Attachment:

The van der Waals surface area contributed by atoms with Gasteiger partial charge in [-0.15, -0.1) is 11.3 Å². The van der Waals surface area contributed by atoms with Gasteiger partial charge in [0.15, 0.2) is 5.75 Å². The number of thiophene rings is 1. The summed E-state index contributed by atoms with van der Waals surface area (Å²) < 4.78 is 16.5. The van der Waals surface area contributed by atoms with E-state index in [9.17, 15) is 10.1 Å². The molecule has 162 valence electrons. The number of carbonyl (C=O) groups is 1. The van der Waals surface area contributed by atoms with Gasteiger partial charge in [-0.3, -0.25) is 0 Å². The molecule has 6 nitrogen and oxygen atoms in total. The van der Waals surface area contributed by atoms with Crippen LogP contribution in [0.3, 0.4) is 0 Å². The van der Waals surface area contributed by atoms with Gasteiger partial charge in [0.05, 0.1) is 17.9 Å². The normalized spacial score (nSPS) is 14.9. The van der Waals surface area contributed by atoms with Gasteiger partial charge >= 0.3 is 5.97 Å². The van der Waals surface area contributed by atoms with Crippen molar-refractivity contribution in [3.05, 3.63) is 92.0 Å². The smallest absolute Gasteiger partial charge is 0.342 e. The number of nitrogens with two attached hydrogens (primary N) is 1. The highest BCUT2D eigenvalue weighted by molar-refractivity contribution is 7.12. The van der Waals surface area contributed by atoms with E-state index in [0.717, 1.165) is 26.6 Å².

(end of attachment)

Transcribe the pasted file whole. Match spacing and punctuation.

The van der Waals surface area contributed by atoms with Gasteiger partial charge in [-0.15, -0.1) is 11.3 Å². The van der Waals surface area contributed by atoms with Gasteiger partial charge in [0.15, 0.2) is 5.75 Å². The number of thiophene rings is 1. The summed E-state index contributed by atoms with van der Waals surface area (Å²) < 4.78 is 16.5. The van der Waals surface area contributed by atoms with E-state index in [9.17, 15) is 10.1 Å². The molecule has 162 valence electrons. The number of carbonyl (C=O) groups is 1. The van der Waals surface area contributed by atoms with Gasteiger partial charge in [-0.3, -0.25) is 0 Å². The molecule has 6 nitrogen and oxygen atoms in total. The van der Waals surface area contributed by atoms with Crippen LogP contribution in [0.3, 0.4) is 0 Å². The van der Waals surface area contributed by atoms with Gasteiger partial charge in [0.05, 0.1) is 17.9 Å². The normalized spacial score (nSPS) is 14.9. The van der Waals surface area contributed by atoms with Gasteiger partial charge >= 0.3 is 5.97 Å². The van der Waals surface area contributed by atoms with Crippen molar-refractivity contribution in [3.05, 3.63) is 92.0 Å². The smallest absolute Gasteiger partial charge is 0.342 e. The number of nitrogens with two attached hydrogens (primary N) is 1. The highest BCUT2D eigenvalue weighted by molar-refractivity contribution is 7.12. The van der Waals surface area contributed by atoms with E-state index in [0.717, 1.165) is 26.6 Å².